Just so you can better appreciate what Max Fleischer was able to do with cartoons in the 1920s, here’s “Clutch Cargo,” which debuted in 1959. They made the lips to move with a process called “syncro vox”–but nothing else moved. More like suspended animation than animation.
When I was a little boy, there was this little tiny girl on TV who busily converted a sofa into a bed: the famous Castro Convertible commercials.
The woman in this video was that little girl, Bernadette Castro, whose father invented that famous piece of furniture. I wish the video had the old Castro jingle: “Who was the first to conquer space? Castro Convertibles!” The best I could do was this much newer ad which shows the antique commercial in the inset.
We had a convertible sofa in our house, but never converted it into a bed. I was always tempted to try–I mean, if a little girl could do it, I could do it, too. But I never dared to do it, for fear I wouldn’t be able to put it back together again.
Let me see if I can find that jingle for you.
Ah, here it is–complete with Dan Ingram’s radio sales pitch.
Before he was a movie star, Clint Eastwood co-starred in Rawhide, a classic TV Western, vintage 1960 and thereabouts. The song he sings here, Beyond the Sun Over the Mountain, was auxiliary theme music for the show–and I always thought it was a mighty fine song. I only just found out it was composed by Russell Garcia, whose music soundtrack for The Time Machine (1960) is some of the most haunting movie music ever written.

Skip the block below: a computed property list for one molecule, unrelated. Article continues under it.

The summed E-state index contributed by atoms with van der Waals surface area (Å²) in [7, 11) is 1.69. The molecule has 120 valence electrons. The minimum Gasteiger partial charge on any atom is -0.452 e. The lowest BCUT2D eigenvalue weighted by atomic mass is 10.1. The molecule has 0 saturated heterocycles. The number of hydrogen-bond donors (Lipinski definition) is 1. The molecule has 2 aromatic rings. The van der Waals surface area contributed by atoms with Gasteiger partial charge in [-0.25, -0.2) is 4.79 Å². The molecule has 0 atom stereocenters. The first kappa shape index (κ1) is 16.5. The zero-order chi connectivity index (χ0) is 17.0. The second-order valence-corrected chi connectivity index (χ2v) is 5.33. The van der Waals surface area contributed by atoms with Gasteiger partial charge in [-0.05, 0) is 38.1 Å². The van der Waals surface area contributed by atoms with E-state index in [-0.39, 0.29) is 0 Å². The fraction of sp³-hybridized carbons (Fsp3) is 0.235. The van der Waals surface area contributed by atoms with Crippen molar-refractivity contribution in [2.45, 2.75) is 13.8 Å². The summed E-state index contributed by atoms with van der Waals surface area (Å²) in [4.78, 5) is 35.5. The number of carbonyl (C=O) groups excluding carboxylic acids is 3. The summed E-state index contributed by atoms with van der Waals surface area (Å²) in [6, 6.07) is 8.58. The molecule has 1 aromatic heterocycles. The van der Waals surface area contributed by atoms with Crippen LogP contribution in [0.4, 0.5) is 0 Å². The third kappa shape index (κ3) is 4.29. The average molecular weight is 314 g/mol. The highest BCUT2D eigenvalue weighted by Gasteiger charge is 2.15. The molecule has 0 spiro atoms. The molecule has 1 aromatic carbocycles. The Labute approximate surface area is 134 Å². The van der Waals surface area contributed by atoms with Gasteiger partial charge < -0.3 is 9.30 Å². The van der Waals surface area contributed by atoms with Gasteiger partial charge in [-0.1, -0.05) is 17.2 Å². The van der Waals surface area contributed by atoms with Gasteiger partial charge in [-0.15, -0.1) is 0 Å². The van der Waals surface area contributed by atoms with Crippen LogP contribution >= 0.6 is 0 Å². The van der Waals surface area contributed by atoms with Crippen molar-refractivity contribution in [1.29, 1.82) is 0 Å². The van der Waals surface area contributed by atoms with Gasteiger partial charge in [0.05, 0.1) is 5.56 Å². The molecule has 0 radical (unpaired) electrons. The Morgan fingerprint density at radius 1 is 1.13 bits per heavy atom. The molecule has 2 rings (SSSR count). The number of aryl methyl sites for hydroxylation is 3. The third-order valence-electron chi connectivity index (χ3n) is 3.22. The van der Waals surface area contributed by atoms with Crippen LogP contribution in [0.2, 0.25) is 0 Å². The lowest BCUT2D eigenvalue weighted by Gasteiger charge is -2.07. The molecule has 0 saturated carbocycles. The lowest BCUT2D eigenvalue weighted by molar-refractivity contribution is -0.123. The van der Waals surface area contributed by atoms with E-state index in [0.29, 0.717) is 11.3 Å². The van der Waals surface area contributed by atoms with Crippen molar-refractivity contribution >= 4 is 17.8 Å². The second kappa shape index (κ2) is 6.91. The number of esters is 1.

You might want to try this one as a lullaby. I’ll bet it’ll work.
P.S.–The two guys assisting Eastwood in the scene were among the best character actors ever–Buddy Ebsen (Beverly Hillbillies) and Paul Brinegar. Now that was television!
Just to show that the human race is capable of better things than the state of our colleges and our politics might indicate, here’s Jimmy Durante on Steve Allen’s TV show, vintage 1960. Don’t ask me to sum up what the two of them are doing, besides treating us to a wholesome breath of sanity.
For those of you who are too young to have caught Durante’s act (to say nothing of Steve Allen’s: he was pretty sharp, too)–well, here it is, and better late than never.
Inka-Dinka-Doo, by the way, was one of Jimmy’s signature songs, and a great hit in its time. Nuff said.
Wow, this takes me back a good distance down Memory Lane!
The Adventures of Robin Hood ran from 1955-1959, and I tried never to miss an episode. It starred Richard Greene, not well-remembered now, but quite a big star in his day. How big? In The Hound of the Baskervilles, Greene got top billing over Basil Rathbone. That’s big!
How many times have I whistled this theme song since the show went off the air? How many times did my friends and I play Robin Hood?
Of course, kids have been playing Robin Hood for centuries. Before there was TV, my Aunt Joan and her twin sister, Florence, decided to play Robin Hood on a rainy day. In their game, Robin had to rescue Maid Marian, who was locked up in the Sheriff of Nottingham’s jail. They used a bed frame for that. Unfortunately, after Maid Marian poked her head through the metal struts to call for help, she couldn’t pull it back out again. Grandpa had to bring his tools and take the bed apart. I wish I could’ve seen the look on his face when he discovered what his two youngest daughters had gotten up to.
Enjoy the clips, and feel free to play a little Robin Hood yourselves when no one’s looking. Just be careful with the bed.